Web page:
Assessment and planning will take place at the regional scale, followed by high resolution pilot projects that will be developed for up to three local communities to apply and ground-truth different strategies in each unique community. State and national information and trends will inform this process, outlined below. The results from this initiative are expected to inform state and national policy.
1. Establish a cross-sector, diverse advisory committee and regional network.
Create a cross-sector, diverse advisory committee to guide this plan and pilot project and that is expected to continue to guide implementation post-project. Members of the advisory committee will include the diversity of actors necessary to implement site-specific strategies and inform a regional vision and strategy. This may include the business and economic development entities interested in developing feedstock related projects in the region, sustainable forest managers, community fire resilience practitioners, Tribal, local, state and federal governments, landowners at different scales, financing entities, philanthropic organizations, NGOs, RCDs and other relevant entities.
2. Conduct a baseline analysis at the regional scale.
Conduct a baseline analysis at the regional scale to support an integrated, multi-benefit North Coast plan for vegetation management byproduct utilization and sustainable woody feedstock supply, including an analysis of the types and amount of vegetation that could be mobilized according to community scale vegetation management scenarios. This initial phase informs the Identification of sub-regional pilots.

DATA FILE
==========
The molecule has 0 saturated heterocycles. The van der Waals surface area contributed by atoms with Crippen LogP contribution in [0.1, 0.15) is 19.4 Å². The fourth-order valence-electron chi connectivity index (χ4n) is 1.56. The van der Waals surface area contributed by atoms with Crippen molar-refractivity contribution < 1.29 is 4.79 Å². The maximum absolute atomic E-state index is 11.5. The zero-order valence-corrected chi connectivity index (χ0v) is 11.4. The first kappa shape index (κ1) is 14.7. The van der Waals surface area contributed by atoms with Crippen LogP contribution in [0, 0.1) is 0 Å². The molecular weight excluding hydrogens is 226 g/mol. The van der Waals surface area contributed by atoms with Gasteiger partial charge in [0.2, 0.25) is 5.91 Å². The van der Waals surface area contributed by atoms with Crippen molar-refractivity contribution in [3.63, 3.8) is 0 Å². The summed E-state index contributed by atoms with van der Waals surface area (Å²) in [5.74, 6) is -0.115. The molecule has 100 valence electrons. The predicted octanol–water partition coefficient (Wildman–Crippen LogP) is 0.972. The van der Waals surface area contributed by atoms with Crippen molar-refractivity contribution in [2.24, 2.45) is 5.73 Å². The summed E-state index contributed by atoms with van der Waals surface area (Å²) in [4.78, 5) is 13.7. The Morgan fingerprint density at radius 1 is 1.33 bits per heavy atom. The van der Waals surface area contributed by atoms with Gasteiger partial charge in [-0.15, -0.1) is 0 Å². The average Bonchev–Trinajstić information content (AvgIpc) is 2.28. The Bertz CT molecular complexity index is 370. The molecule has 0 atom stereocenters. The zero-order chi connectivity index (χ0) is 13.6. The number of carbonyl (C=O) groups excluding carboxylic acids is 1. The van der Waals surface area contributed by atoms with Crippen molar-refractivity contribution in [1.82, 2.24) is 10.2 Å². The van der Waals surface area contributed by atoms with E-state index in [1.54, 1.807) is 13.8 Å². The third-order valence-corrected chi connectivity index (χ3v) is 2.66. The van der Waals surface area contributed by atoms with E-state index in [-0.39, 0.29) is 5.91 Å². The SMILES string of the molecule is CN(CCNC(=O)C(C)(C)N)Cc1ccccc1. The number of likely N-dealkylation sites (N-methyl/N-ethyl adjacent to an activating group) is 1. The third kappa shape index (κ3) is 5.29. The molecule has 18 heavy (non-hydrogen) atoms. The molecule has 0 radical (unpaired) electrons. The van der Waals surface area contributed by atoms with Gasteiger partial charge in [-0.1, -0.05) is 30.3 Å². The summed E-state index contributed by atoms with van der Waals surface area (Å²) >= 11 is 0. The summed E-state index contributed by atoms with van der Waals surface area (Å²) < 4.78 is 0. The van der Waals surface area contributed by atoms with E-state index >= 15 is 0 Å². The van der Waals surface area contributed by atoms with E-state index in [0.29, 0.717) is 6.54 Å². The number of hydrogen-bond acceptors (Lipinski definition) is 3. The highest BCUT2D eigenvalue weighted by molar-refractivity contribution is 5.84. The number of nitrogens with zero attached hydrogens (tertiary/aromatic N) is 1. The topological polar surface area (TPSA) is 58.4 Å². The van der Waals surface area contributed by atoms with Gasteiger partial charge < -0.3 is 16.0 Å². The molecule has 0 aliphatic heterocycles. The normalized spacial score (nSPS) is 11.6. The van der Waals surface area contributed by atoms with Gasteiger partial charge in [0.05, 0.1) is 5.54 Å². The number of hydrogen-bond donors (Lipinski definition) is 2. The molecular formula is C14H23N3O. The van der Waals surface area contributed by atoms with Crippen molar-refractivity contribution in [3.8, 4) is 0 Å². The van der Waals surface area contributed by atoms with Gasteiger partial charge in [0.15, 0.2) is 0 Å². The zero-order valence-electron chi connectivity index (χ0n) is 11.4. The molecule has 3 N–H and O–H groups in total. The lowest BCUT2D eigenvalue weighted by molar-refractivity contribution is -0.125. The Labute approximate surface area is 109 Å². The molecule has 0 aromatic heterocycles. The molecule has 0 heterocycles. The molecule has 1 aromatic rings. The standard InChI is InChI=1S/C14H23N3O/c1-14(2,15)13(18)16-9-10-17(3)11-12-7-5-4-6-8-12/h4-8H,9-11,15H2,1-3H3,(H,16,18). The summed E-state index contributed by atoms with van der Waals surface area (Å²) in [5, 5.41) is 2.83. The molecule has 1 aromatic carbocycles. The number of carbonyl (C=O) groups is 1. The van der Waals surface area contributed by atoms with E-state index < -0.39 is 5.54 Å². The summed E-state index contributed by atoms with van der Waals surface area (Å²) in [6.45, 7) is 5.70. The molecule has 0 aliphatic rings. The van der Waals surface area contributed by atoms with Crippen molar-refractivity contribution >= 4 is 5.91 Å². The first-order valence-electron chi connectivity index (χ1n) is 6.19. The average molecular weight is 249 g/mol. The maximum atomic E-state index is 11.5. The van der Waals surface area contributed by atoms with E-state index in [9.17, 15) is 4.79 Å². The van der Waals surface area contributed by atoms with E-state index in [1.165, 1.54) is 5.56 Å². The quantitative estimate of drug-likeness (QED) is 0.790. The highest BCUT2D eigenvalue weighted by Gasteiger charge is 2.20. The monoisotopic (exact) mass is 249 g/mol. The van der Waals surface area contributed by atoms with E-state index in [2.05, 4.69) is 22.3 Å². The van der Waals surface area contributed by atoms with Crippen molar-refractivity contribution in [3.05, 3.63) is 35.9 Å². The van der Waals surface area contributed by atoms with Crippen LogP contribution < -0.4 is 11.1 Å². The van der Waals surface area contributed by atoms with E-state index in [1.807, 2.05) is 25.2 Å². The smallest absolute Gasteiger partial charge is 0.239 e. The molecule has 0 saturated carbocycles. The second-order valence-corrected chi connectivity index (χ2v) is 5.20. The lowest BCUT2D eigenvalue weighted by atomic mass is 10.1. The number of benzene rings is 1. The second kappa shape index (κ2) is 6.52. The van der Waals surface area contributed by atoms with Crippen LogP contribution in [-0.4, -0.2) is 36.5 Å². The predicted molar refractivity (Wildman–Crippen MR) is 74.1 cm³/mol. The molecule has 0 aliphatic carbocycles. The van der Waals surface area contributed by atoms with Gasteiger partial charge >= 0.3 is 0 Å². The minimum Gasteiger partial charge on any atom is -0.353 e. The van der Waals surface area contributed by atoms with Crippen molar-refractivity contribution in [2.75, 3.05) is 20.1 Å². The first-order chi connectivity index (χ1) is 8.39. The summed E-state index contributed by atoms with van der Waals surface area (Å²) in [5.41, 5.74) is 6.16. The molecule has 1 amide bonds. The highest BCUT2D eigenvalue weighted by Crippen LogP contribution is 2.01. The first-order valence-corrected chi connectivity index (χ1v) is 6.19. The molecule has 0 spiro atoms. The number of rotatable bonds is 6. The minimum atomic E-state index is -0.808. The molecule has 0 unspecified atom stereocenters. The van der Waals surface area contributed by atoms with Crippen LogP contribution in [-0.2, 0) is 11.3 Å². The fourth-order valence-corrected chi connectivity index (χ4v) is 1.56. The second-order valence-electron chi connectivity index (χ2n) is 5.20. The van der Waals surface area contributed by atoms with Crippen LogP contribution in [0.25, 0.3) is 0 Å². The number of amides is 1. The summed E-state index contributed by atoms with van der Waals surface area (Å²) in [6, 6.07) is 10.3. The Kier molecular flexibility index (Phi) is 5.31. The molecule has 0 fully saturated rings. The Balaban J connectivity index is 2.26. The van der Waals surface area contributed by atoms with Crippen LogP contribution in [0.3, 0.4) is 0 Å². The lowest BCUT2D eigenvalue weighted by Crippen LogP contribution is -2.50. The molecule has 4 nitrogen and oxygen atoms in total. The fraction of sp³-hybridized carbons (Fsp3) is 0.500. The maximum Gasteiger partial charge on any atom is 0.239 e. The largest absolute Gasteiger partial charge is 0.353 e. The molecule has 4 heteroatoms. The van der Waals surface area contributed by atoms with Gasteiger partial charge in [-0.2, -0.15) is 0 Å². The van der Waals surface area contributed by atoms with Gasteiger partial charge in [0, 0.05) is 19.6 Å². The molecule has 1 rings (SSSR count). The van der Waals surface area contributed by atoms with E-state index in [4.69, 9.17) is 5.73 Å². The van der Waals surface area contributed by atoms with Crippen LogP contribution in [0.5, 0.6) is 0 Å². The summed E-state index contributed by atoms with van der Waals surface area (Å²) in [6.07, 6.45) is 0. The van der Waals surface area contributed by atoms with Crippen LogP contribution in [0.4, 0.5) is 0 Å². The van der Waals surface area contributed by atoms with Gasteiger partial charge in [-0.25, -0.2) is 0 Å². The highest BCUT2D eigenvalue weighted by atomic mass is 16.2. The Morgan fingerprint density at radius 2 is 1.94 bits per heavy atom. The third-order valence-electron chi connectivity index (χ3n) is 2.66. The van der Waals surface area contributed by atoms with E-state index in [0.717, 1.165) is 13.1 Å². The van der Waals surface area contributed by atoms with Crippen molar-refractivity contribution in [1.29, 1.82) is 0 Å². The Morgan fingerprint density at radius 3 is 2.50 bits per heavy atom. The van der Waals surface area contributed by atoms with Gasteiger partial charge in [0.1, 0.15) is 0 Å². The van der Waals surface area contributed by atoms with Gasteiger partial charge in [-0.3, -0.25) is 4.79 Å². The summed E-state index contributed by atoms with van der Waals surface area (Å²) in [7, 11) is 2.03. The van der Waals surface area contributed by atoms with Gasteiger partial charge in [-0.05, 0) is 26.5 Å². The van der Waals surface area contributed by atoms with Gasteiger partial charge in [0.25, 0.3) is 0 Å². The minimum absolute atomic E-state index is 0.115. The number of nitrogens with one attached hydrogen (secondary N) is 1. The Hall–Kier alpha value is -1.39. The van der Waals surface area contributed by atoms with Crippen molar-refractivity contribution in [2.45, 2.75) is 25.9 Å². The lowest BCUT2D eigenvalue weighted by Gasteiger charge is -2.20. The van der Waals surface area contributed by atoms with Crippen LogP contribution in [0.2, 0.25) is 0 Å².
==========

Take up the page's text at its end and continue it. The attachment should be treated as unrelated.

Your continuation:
3. Develop 1–3 sub-regional or community-specific pilot strategies.
Develop sub-regional or community-specific pilot strategies designed to aggregate underutilized feedstock and match it to climate resilient, environmentally beneficial, location-appropriate wood product market opportunities. Areas for pilots to investigate include:
- What is the best way to aggregate feedstock, especially from community scale vegetation management, in a manner that reliably connects the feedstock to businesses and drives watershed health and community-scale fire resilience?
- What types of organizations could perform the function of aggregating feedstocks from community vegetation management and what are the legal, financial, and political pros and cons of each type?
- What kinds of businesses already exist that could be diversified and/or expanded to utilize this additional source of feedstock? What is the current net profit potential of various options? How do different business options align with regional and community values?
- What innovative technologies show promise and do any of these offer a natural fit with the North Coast’s underutilized feedstock, infrastructure, and underutilized workforce?
The local pilots will focus on achieving community and watershed resilience and ensuring that the proposed solutions reflect the needs and preferences of local communities in alignment with regional values. The initiative is structured to provide the information and strategic analysis that relevant actors will need to take action together at the culmination of this initiative in 2024.
NCRP has a long track record of seeking solutions that simultaneously address interrelated needs of our communities. The woody by-product initiative will develop site specific strategies that reflect community values and identify synergies between community resilience, economic vibrancy, and watershed health.